At Gamescom, Planetside 2 is squirrelled away at the back of the one of Koelnmesse's vast halls, kind of tiny and unassuming. It was, after a brief chat with DayZ designer Dean "Rocket" Hall, my first port of call. In the booth, SOE are letting players come and go on banks of PCs. But it's just running. Planetside 2. Just there, open to the public to come and go.
Planetside 2 feels way too good to be true. It's a stupidly ambitious FPS, the kind of game dreams are made of: a perpetual online war between players waged across continents. My fear had been a simple one: that it would have to be at least as good an FPS as Battlefield or Tribes, but you know, big. In the previous game, that scale meant compromises. Guns that didn't feel like guns. Odd movement physics. Planetside 2 doesn't have that. It just works.
I played for at least an hour, defending a tower from waves of foes. It brought back great, great memories. By the end of it, I wasn't just convinced that Planetside 2 was going to work. I was absolutely entranced. The basic mechanics are essentially the same as those of the first game. You join a squad, you can spawn on that squad via a drop-pod falling out of the sky. You can spot targets by pressing the Q button. You shoot guns by pressing the... You know all of this stuff already. It just works.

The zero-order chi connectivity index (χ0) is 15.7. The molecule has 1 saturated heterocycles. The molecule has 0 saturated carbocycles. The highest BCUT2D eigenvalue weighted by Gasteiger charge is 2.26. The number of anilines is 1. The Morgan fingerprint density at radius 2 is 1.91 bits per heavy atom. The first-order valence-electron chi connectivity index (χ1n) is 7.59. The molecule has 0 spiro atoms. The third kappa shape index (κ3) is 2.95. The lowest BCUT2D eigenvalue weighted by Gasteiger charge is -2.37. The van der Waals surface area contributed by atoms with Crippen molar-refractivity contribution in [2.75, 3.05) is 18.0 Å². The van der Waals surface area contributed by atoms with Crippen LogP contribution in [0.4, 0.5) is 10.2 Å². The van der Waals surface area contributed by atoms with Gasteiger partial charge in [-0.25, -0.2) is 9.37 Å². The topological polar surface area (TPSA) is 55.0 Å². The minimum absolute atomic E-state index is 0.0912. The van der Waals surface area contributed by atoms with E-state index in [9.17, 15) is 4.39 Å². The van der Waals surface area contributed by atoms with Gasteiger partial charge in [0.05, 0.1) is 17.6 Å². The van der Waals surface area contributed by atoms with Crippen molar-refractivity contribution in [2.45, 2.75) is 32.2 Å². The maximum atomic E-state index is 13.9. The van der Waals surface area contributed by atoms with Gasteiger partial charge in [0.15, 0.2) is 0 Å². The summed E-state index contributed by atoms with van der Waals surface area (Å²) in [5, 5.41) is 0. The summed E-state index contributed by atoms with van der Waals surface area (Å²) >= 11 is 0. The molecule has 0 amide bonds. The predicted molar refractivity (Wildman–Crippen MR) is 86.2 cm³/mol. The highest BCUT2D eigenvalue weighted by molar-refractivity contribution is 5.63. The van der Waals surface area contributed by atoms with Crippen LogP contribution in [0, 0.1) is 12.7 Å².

Here's what made it special. In the heat of Gamescom, with players coming and going, with an unfamiliar mouse, with people still trying to work out the game, with everything set against it, I think I just played the most fun round of guns for years. There was a moment - I spawn with my squad, two guys in MAX suits, the other a sniper, and we're creeping toward the objective. It's night, so tracer rounds are lighting up the tower we're fighting over. The guns far above us sound distant and quiet - a calm kind of shootout.
We come across another squad and scatter; MAX suits pounding away. I drop to a crouch and take aim - as another player spots the rest of the opposition. It's all over in a second. We're congratulating oursleves by jumping up and down and being hilarious when a enemy Vanu tank crests the hill and takes aim. Ffffuuuuuuuu.
It's just a tiny moment, a snapshot of a battle. Not even that interesting. But it felt so right, so real. Even on a throwaway account on an anonymous machine in a separate country, you could feel the weight of the war that would continue without you.
Holy shit. It works.